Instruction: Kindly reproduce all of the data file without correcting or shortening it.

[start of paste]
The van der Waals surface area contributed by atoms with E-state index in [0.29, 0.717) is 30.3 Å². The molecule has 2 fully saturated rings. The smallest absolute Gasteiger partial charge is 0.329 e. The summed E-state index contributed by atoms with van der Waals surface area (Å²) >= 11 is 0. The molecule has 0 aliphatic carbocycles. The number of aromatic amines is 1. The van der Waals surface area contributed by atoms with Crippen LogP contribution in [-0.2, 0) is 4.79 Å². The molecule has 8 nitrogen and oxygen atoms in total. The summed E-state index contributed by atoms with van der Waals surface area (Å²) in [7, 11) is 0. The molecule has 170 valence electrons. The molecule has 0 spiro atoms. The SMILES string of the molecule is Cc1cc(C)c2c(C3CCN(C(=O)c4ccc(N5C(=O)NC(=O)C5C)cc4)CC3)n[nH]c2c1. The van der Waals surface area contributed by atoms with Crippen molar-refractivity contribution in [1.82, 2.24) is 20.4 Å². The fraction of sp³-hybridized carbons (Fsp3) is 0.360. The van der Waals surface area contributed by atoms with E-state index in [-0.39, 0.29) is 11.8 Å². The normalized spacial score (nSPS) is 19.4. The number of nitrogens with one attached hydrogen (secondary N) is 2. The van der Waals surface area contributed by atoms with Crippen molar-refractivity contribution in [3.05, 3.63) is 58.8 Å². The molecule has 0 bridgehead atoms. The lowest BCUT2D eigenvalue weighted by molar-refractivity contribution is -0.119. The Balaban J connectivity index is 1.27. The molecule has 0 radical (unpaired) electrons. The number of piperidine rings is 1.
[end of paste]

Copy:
The van der Waals surface area contributed by atoms with E-state index in [0.29, 0.717) is 30.3 Å². The molecule has 2 fully saturated rings. The smallest absolute Gasteiger partial charge is 0.329 e. The summed E-state index contributed by atoms with van der Waals surface area (Å²) >= 11 is 0. The molecule has 0 aliphatic carbocycles. The number of aromatic amines is 1. The van der Waals surface area contributed by atoms with Crippen LogP contribution in [-0.2, 0) is 4.79 Å². The molecule has 8 nitrogen and oxygen atoms in total. The summed E-state index contributed by atoms with van der Waals surface area (Å²) in [7, 11) is 0. The molecule has 170 valence electrons. The molecule has 0 spiro atoms. The SMILES string of the molecule is Cc1cc(C)c2c(C3CCN(C(=O)c4ccc(N5C(=O)NC(=O)C5C)cc4)CC3)n[nH]c2c1. The van der Waals surface area contributed by atoms with Crippen molar-refractivity contribution in [1.82, 2.24) is 20.4 Å². The fraction of sp³-hybridized carbons (Fsp3) is 0.360. The van der Waals surface area contributed by atoms with E-state index in [-0.39, 0.29) is 11.8 Å². The normalized spacial score (nSPS) is 19.4. The number of nitrogens with one attached hydrogen (secondary N) is 2. The van der Waals surface area contributed by atoms with Crippen molar-refractivity contribution in [3.05, 3.63) is 58.8 Å². The molecule has 0 bridgehead atoms. The lowest BCUT2D eigenvalue weighted by molar-refractivity contribution is -0.119. The Balaban J connectivity index is 1.27. The molecule has 0 radical (unpaired) electrons. The number of piperidine rings is 1.